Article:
Honouring the brave: Ian Willoughby Bazalgette was Alberta’s sole Victoria Cross recipient of the Second World War

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Ian Willoughby Bazalgette circa 1941.

Born in Calgary, Alberta on Oct. 19, 1918, Ian Willoughby Bazalgette would become Alberta’s only recipient of the Victoria Cross in the Second World War. Bazalgette only lived in Alberta for a short time; his family moved to Toronto, Ontario in 1923, then moved to England shortly thereafter. While Bazalgette is absent from many historical war records, the Bomber Command Museum, in Nanton, Alberta reached out to those who served with him and his remaining family, in order to piece together his amazing story. 

Bazalgette started his military career in July 1939 when he signed up to join Britain’s Royal Artillery, which is part of the British Army. By 1940, he was already a Second Lieutenant. Bazalgette was first stationed at a searchlight regiment; the regiment’s goal was to spot enemy aircrafts flying above the city. In March 1941, Bazalgette enlisted with the Royal Air Force Volunteer Reserve. A few months later, he received his pilot wings and was certified to fly alone. In September 1942, Bazalgette flew with Squadron No. 115 in a Vickers Wellington Bomber. A year later, Bazalgette was awarded the Distinguished Flying Cross for operations in Italy; this was the precursor to an even greater honour that was soon to follow.  

Bazalgette would be awarded the Victoria Cross for the action he took on Aug. 4, 1944. He was acting as Master Bomber, while leading No. 635 squadron in a sortie to mark an enemy target for another bombing squadron to come and destroy. A detailed account of this mission and citation for his Victoria Cross was published in the London Gazette on Aug. 14, 1945. The sortie had a straightforward objective but, as usual in times of war, nothing is simple. 

Courage in the face of crisis

Upon nearing the designated target in Trossy St. Maximin, France, the squadron came under heavy anti-aircraft fire. The deputy Master Bomber’s aircraft was shot down during the chaos. As acting Master Bomber for his squadron, Bazalgette now knew it was up to him to ensure the mission was a success. The bomb aimer in Bazalgette’s aircraft had already been severely wounded, and fires had started to break out on board from the heavy enemy anti-aircraft attack. Regardless of the state of his aircraft, Bazalgette was able to mark the target. The success of the mission was fleeting, considering the degrading condition of the aircraft.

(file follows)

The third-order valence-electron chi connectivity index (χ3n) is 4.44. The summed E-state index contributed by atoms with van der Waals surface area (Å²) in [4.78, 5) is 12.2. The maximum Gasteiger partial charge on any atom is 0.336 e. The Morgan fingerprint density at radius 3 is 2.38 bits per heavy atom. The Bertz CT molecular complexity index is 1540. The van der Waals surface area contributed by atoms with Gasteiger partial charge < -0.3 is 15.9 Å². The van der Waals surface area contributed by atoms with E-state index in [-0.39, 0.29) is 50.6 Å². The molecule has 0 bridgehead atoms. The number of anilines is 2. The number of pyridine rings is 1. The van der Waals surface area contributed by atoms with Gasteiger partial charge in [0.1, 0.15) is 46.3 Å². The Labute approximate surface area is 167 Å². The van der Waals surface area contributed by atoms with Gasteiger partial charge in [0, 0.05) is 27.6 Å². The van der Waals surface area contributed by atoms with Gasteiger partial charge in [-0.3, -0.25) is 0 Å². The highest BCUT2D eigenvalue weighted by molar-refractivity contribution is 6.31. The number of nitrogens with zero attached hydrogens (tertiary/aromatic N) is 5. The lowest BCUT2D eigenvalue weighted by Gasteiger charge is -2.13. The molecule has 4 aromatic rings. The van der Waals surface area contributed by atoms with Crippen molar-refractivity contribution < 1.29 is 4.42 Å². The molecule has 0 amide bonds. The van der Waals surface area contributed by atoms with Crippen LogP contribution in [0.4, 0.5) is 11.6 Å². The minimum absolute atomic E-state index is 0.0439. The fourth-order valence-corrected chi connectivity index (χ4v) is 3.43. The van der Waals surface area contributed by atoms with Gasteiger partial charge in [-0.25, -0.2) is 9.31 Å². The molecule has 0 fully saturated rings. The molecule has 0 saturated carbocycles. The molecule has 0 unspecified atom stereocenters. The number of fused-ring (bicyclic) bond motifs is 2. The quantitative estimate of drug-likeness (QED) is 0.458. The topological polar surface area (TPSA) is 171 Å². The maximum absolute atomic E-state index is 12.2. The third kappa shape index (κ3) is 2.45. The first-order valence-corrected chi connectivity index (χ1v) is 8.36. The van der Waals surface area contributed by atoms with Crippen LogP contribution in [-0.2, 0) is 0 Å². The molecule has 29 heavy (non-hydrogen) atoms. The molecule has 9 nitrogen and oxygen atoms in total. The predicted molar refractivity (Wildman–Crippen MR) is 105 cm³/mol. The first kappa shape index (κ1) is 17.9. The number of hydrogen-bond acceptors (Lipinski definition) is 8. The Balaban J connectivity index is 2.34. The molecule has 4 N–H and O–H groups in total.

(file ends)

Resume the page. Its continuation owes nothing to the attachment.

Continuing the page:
A black-and-white image of Ian Willoughby Bazalgette, sitting down with his hands crossed on his lap.

Ian Willoughby Bazalgette pictured during a ceremony. Circa 1941.

Bazalgette had to make a tough decision in the best interest of his crew; he ordered the remaining crew members to abandon the aircraft. Next, he took it upon himself to try to land the damaged aircraft, to save the wounded crew members who remained: a gunner overtaken in his turret by the fumes of the fire onboard and the wounded bomb aimer was unable to leave via parachute. Miraculously, Bazalgette was able to bring the aircraft down, but the aircraft then exploded killing Bazalgette and the remaining crew members. A quote from the citation in the London Gazette sums up Bazalgette’s heroic career aptly, “His courage and devotion to duty were beyond praise.”

Honoured by his home province

Bazalgette has an impressive list of memorials, including a mountain in Jasper National Park in Alberta. A school in Calgary, Ian Bazalgette School, was also named in his honour. In addition, Bazalgette has been remembered through the restoration of the Bomber Command Museum’s Lancaster bomber. 

This photo shows the Lancaster bomber that would later be dedicated to Bazalgette crossing a river. The bomber shows clear signs of disrepair.

The Lancaster bomber that would later be restored and dedicated to Bazalgette.

The aircraft was dedicated to him posthumously in 1990. The Bomber Command Museum even went so far as to put F2-T on the aircraft, the same markings that were on Bazalgette’s bomber during his fateful last mission. Currently the Museum’s Lancaster functions as a show piece, guided tours of the interior are offered to visitors of the Museum. As of 2020, his medals rest in the RAF Museum in Hendon, England.

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Connor Wilkie

As a co-op student at Ingenium, Connor is looking forward to researching and writing an array of stories over the coming weeks. With a background in journalism, Connor enjoys being informed on all issues, from science and technology topics to every day breaking news. When he’s not busy writing, Connor loves taking photos and shooting video.